Two Widows .. Now Equals

George Chapter 3 part 3: The Black Couch

Mar 14, 2011 by

I sat by the stack of RSVP’s for the wedding in June that would not take place. I stared at them a good long while before I picked them up and brought them over to the couch and began to alphabetize them. Normally I am not this anal retentive but, I thought it’d be easier to find their phone numbers and email addresses in my address book.

Slowly but surely I was done. Each card had a corresponding number or email address so I could begin contacting the folks who were kind enough to have responded early to the Save The Date and wedding invitations in the morning. Surprisingly a good number of them were from friends that lived out of town. I crashed on the couch embraced by the scent of him. I was so lethargic I did not even notice where I was the next morning when I heard a garbage truck at 730 am.

That next morning, I began, in earnest, contacting people who wanted to attend the celebration of our love in June. Here it was a cold March morning, the first call was a voicemail system for one of George’s college buddies and I could hear the playful sound of children in the background on the family greeting, “Hi, you’ve reached the Sandersons, Luke, Maria, Sophie and Paul are not in, so please leave a message!” And so I did, messages and emails and finally voices at the end of the phone.

When I began to explain that the wedding was not going to happen, some girlfriends responded with “Oh my god! Did you two break-up?”’ Then I had to go into detail about what had occurred. It wasn’t pretty. I felt like a telemarketer from hell who had to communicate to people that their life insurance was being canceled for no good reason. I was a good two-thirds of the way down the list and it was almost 2pm. It was a cold day but the sun was shining. I had opened a window or two in the house to let the sunshine in. I think I was in the bathroom when the doorbell rang.

It was Nancy and Ma Chang on her arm, they had brought from what I could tell a bag of oranges and another bag filled with Chinese food.  I was still in the clothes from the day before and had gently explained that I fell asleep on the couch again.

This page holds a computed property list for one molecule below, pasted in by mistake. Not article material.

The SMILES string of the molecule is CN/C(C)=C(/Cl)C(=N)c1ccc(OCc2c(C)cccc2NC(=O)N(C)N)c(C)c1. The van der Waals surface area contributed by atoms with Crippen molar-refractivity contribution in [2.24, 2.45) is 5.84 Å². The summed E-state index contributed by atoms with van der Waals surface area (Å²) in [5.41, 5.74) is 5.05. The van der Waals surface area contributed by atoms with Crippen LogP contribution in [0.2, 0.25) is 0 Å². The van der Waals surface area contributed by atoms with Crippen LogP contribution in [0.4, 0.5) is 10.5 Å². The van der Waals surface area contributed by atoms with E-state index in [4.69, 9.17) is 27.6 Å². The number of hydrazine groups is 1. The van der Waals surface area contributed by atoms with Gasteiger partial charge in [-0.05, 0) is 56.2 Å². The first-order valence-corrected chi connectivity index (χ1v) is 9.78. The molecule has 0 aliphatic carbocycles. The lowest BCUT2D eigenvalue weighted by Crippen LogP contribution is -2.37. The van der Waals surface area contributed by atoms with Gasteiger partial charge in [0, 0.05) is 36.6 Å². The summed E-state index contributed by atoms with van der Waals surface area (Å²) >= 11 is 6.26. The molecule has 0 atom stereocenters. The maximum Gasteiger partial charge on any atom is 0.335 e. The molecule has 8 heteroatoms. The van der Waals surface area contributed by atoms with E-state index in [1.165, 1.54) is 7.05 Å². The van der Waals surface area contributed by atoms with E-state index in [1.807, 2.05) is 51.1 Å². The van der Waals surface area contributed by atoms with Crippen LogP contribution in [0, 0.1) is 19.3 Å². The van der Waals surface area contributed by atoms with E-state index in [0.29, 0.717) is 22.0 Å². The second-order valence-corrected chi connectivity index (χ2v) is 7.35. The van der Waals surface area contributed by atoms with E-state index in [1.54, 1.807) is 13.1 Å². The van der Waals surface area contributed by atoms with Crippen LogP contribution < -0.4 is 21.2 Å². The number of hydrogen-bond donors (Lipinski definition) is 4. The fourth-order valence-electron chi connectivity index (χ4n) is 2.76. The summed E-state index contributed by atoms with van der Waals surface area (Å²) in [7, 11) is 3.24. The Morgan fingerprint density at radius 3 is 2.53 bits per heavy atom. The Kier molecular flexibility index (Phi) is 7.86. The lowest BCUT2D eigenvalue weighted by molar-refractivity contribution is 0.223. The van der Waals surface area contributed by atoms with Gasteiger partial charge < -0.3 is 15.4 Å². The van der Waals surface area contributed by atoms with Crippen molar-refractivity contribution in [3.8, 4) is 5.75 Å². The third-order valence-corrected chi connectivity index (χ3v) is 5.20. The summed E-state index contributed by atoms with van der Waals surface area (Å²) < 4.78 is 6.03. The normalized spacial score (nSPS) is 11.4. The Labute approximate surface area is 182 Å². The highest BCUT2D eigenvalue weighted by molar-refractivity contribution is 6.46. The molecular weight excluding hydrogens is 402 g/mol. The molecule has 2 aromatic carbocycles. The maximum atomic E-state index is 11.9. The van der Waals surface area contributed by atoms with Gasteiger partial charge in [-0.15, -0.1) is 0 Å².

As they entered, Nancy said they would’ve called but they wanted to surprise me. I explained what I was doing and Nancy offered to help. I cautioned her about some of the responses and conveyed what I was saying. So, she began to make the calls for me and encouraged me to take a hot bath and change clothes.

As the phone calls stopped, and I dried off, I could hear the noise of someone in the kitchen preparing food and tea. I could hear from the bathroom and then the closet, their conversation in Chinese and wished I was more fluent. From my sense of things, I think they were on their own version of a suicide watch …  I was the one they were watching.

It was about 6 in the evening when Nancy and I sat directly across the table from one another and Ma Chang in the middle of us but to my left. This is significant because I was about to do something that would move both of them to an emotional state that was not expected.

For most of the meal we had all remained silent only to convey a demure thank you or sieh sieh when necessary. As the meal came to a close and the final cups of tea were poured, I began by communicating that I was deeply grateful and touched by their thoughtfulness and gracious kindness. And how amazingly lucky they were to have the type of family that stood in solidarity during a time like this.

Then I stated that I felt very fortunate to have George in my life for the time that I did and that I had come to the conclusion that I could no longer wear the family heirloom, his mother’s Burmese ruby engagement ring, on my left hand. I slowly removed it and placed it on Ma Chang’s left pinky finger (it was sized for me at George’s behest).

Nancy’s mouth dropped open and her eyes welled up with tears as she looked away from me. Ma Chang began to weep and rock slowly as she stared down at it. I wondered if she was weeping at the gesture or in remembrance of the time she first received it from her late husband. Then I realized we were two widows now and equals.

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About the Author

Dorothéa Bozicolona-Volpe Has Written 19 Articles For Us!

Dorothea is a senior strategic marketing executive, fluent in 4 languages, who specializes in developing new business for national and international brands via strategic partnerships and technology. She specializes in integrating social media into marketing strategies and understanding how to measure, optimize and build current new media efforts to increase value and develop strong relationships between consumers and brands
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  1. Rebecca Crichton

    Discovering what share across such big divides is always moving. I so appreciate reading about your journey. Rebecca

  2. Oh, my .. I remember how strange it was to have to tell people that my husband had died. Luckily, most of them had read the blog I kept, but sometimes people would ask me how he was. I never did find a soft way to say it.

  3. Dorothea – How amazingly lucky George’s family was to have *you* by their side during this time. Thank you for sharing your story with us.

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